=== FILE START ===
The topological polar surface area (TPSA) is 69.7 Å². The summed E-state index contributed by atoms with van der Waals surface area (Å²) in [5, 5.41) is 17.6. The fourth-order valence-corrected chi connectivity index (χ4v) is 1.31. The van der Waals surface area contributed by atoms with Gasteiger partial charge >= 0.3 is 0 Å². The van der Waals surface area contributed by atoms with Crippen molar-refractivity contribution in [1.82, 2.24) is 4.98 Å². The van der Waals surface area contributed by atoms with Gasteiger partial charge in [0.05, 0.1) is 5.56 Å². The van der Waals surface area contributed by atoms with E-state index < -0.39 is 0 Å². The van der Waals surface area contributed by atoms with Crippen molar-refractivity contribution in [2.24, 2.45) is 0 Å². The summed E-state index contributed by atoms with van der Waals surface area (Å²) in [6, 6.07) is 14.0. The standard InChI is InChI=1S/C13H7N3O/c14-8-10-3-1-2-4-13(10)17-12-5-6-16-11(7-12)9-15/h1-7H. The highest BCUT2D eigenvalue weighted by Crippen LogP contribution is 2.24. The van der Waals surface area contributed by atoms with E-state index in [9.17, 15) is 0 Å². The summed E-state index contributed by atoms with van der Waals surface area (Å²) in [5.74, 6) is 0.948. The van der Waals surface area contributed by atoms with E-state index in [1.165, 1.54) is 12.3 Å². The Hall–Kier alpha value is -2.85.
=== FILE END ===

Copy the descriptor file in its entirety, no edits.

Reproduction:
The topological polar surface area (TPSA) is 69.7 Å². The summed E-state index contributed by atoms with van der Waals surface area (Å²) in [5, 5.41) is 17.6. The fourth-order valence-corrected chi connectivity index (χ4v) is 1.31. The van der Waals surface area contributed by atoms with Gasteiger partial charge >= 0.3 is 0 Å². The van der Waals surface area contributed by atoms with Crippen molar-refractivity contribution in [1.82, 2.24) is 4.98 Å². The van der Waals surface area contributed by atoms with Gasteiger partial charge in [0.05, 0.1) is 5.56 Å². The van der Waals surface area contributed by atoms with E-state index < -0.39 is 0 Å². The van der Waals surface area contributed by atoms with Crippen molar-refractivity contribution in [2.24, 2.45) is 0 Å². The summed E-state index contributed by atoms with van der Waals surface area (Å²) in [6, 6.07) is 14.0. The standard InChI is InChI=1S/C13H7N3O/c14-8-10-3-1-2-4-13(10)17-12-5-6-16-11(7-12)9-15/h1-7H. The highest BCUT2D eigenvalue weighted by Crippen LogP contribution is 2.24. The van der Waals surface area contributed by atoms with E-state index in [9.17, 15) is 0 Å². The summed E-state index contributed by atoms with van der Waals surface area (Å²) in [5.74, 6) is 0.948. The van der Waals surface area contributed by atoms with E-state index in [1.165, 1.54) is 12.3 Å². The Hall–Kier alpha value is -2.85.